Socio-cultural, Herd Structure and Reproductive Practices of Pastoral Cattle Producers in Adamawa State, Nigeria


Socio-cultural, Herd Structure and Reproductive Practices of Pastoral Cattle Producers in Adamawa State, Nigeria


I.  H.  KUBKOMAWA1, M. S. ADAMU1,  M.  A.  OGUNDU2 , I.  C. OKOLI2 and  A. B. I.  UDEDIBIE2

1. Department of Animal Production and Health, Federal Polytechnic, Pmb 35, Mubi, Adamawa State, Nigeria
2. Department of Animal Science and Technology, Federal University of Technology Owerri, Imo State, Nigeria


International Journal of Animal ResearchThe objectives of the study were to investigate the socio-cultural, herd structure and reproductive practices of pastoralist cattle producers in Nigeria. The study was carried out with the aid questionnaires, oral interview and field observations on 300 respondents spread across the three study LGAs. Pastoral cattle production in Adamawa state was predominated by highly experienced (80 – 85%), married (75 – 88%), male (75 – 90%) Fulani (95 – 65%) Muslims (75 – 80%) aged mostly 31 – 40 years (48 – 55%) and having limited western education. White Fulani (50.00%) was the most common breed in Gombi LGA, while Red Bororo (53.00%) and Adamawa Gudali (50.00%) were the most predominant breeds in Mubi North and Jada LGAs respectively. Most of the pastoralist (40 – 50%) maintained herd size of 41 to 50 heads and reared cattle for multiple purposes such as breeding, milk, meat and traction. Farmers practiced uncontrolled breeding, with bull to cow ratio of 1:10 (75.00% at Mubi north LGA). First mating (50 – 60%) was done between 4 and 5 years, while age at first calving (73 -75%) was mostly 5 – 7 years indicating serious reproductive life wastage. Most pastoralists (55 – 65%) use ethno-veterinary practices to enhance cattle reproductive performance. Calving rates (75 – 85%) were more during late rainy season (LRS), while (90.00%) depended on natural pastures for feeding their cattle. Cattle graze 21 different species of grasses and 19 legumes during the wet periods, while 12 crop residues, 7 by-products and 10 browse plants were offered during dry periods as supplements. Most of the pastoralists (70.00 – 90.00%) depended solely on natural flowing streams and rivers for the supply of water to their cattle. The major production constraints (43.33%) identified was diminishing natural resources characterized by shrinking land and vegetal resources. The methods used for reducing poor morphometric effects of lean feed resources were forage conservation as hay, supplementation with tree fodder, migration and splitting of herds. The northern guinea savannah zones, therefore, remains the major environment for cattle production in Nigeria since cattle are highly valued livestock in these zones, where it contributes to the local economy and food security.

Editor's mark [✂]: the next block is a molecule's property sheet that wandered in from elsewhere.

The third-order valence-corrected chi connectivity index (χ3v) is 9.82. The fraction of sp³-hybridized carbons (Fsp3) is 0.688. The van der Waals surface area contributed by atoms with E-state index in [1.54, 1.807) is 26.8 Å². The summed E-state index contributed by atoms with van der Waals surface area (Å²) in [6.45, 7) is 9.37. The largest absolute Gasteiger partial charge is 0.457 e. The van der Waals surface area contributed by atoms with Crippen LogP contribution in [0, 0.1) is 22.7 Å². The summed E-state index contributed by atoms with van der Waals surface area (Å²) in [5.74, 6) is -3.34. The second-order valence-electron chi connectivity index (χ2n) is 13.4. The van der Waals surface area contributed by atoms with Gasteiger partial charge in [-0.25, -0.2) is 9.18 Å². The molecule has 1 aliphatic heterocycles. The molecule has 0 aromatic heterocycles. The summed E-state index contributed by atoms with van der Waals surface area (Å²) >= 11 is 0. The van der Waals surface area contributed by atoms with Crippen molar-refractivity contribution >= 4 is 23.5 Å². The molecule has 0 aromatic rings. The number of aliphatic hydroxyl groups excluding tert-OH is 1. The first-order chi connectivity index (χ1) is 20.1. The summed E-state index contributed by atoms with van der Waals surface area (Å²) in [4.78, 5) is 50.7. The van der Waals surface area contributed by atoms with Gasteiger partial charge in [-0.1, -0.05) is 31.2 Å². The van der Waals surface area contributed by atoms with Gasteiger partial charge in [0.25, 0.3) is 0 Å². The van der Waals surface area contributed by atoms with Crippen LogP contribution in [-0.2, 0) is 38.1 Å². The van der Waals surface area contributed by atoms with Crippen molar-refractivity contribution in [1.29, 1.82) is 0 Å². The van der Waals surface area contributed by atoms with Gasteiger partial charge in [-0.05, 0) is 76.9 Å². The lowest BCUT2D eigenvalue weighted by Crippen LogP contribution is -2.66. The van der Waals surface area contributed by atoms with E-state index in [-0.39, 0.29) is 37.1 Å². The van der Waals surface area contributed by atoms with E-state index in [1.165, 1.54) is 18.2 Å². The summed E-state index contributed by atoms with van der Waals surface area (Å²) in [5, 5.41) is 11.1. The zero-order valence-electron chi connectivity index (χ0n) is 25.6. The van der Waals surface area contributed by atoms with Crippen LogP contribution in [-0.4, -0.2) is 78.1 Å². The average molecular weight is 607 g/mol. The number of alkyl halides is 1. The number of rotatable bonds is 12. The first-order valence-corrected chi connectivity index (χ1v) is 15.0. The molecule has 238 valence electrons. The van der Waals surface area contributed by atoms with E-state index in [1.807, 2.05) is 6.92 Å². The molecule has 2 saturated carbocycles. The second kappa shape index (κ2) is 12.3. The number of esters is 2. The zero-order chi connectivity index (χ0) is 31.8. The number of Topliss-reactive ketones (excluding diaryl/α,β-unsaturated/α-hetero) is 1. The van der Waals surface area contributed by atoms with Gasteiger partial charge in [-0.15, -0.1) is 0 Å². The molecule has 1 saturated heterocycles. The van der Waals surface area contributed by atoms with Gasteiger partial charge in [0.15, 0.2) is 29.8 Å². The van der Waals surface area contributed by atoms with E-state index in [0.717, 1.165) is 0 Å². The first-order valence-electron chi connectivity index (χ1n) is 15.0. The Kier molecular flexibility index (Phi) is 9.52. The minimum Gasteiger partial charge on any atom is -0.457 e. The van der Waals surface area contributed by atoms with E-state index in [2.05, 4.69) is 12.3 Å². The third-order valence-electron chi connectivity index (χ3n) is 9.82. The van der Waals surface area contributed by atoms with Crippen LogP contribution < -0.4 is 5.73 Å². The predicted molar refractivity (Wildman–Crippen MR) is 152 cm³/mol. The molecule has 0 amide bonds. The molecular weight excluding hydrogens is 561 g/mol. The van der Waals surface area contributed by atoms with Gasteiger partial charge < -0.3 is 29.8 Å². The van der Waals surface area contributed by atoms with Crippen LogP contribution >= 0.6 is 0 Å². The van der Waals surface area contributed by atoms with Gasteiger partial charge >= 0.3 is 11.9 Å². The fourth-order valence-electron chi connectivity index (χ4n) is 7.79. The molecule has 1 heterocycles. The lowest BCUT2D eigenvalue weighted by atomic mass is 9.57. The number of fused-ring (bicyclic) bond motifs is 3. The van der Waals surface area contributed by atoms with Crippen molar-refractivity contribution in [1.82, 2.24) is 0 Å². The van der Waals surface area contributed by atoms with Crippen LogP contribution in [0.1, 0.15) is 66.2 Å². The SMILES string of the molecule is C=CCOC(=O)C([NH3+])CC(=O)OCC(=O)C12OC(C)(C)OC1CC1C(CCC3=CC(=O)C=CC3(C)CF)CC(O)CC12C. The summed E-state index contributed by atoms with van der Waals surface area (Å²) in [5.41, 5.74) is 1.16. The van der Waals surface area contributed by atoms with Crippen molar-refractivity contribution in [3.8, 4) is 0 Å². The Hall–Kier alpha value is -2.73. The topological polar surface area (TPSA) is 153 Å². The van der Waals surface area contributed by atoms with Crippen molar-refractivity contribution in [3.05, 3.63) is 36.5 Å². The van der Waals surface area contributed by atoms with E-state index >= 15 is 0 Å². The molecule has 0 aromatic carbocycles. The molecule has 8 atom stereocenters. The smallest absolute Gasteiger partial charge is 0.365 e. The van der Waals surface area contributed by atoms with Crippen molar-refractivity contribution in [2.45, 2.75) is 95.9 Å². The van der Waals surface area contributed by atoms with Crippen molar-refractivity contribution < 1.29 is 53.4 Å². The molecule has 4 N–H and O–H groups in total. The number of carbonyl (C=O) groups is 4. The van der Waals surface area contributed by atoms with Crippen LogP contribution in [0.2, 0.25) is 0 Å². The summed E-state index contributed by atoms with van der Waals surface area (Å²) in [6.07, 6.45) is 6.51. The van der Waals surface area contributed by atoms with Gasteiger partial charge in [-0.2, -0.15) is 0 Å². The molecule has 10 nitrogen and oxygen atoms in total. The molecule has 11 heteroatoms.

Keywords: Pastoral, Group, Management, Characteristics, Guinea, Savannah, Zone, Nigeria

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